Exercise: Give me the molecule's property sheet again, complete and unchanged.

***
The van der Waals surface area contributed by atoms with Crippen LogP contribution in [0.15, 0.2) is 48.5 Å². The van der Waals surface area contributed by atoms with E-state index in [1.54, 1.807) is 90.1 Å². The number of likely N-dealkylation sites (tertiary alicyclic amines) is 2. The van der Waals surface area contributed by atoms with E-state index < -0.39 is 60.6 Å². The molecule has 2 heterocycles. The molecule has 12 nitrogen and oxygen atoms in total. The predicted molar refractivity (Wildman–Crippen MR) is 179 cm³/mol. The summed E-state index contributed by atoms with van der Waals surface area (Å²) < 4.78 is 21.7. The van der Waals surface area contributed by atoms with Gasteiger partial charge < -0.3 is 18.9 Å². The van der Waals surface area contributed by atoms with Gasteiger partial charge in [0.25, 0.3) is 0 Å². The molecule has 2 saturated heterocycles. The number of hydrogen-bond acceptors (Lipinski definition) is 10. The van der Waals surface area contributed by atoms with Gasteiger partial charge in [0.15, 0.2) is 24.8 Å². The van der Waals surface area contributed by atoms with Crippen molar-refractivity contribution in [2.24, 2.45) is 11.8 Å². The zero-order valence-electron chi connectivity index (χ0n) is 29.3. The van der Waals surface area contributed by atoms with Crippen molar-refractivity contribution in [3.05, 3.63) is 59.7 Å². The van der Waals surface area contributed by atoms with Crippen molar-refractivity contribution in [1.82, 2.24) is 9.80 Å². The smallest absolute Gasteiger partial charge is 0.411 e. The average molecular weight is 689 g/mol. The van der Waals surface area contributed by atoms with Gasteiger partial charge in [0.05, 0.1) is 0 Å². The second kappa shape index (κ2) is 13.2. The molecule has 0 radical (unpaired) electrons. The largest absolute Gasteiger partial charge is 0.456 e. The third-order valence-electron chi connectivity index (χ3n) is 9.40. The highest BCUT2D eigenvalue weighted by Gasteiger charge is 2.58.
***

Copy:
The van der Waals surface area contributed by atoms with Crippen LogP contribution in [0.15, 0.2) is 48.5 Å². The van der Waals surface area contributed by atoms with E-state index in [1.54, 1.807) is 90.1 Å². The number of likely N-dealkylation sites (tertiary alicyclic amines) is 2. The van der Waals surface area contributed by atoms with E-state index < -0.39 is 60.6 Å². The molecule has 2 heterocycles. The molecule has 12 nitrogen and oxygen atoms in total. The predicted molar refractivity (Wildman–Crippen MR) is 179 cm³/mol. The summed E-state index contributed by atoms with van der Waals surface area (Å²) < 4.78 is 21.7. The van der Waals surface area contributed by atoms with Gasteiger partial charge < -0.3 is 18.9 Å². The van der Waals surface area contributed by atoms with Gasteiger partial charge in [0.25, 0.3) is 0 Å². The molecule has 2 saturated heterocycles. The number of hydrogen-bond acceptors (Lipinski definition) is 10. The van der Waals surface area contributed by atoms with Gasteiger partial charge in [0.15, 0.2) is 24.8 Å². The van der Waals surface area contributed by atoms with Crippen molar-refractivity contribution in [2.24, 2.45) is 11.8 Å². The zero-order valence-electron chi connectivity index (χ0n) is 29.3. The van der Waals surface area contributed by atoms with Crippen molar-refractivity contribution in [3.05, 3.63) is 59.7 Å². The van der Waals surface area contributed by atoms with Crippen molar-refractivity contribution in [1.82, 2.24) is 9.80 Å². The smallest absolute Gasteiger partial charge is 0.411 e. The average molecular weight is 689 g/mol. The van der Waals surface area contributed by atoms with Gasteiger partial charge in [0.05, 0.1) is 0 Å². The second kappa shape index (κ2) is 13.2. The molecule has 0 radical (unpaired) electrons. The largest absolute Gasteiger partial charge is 0.456 e. The third-order valence-electron chi connectivity index (χ3n) is 9.40. The highest BCUT2D eigenvalue weighted by Gasteiger charge is 2.58.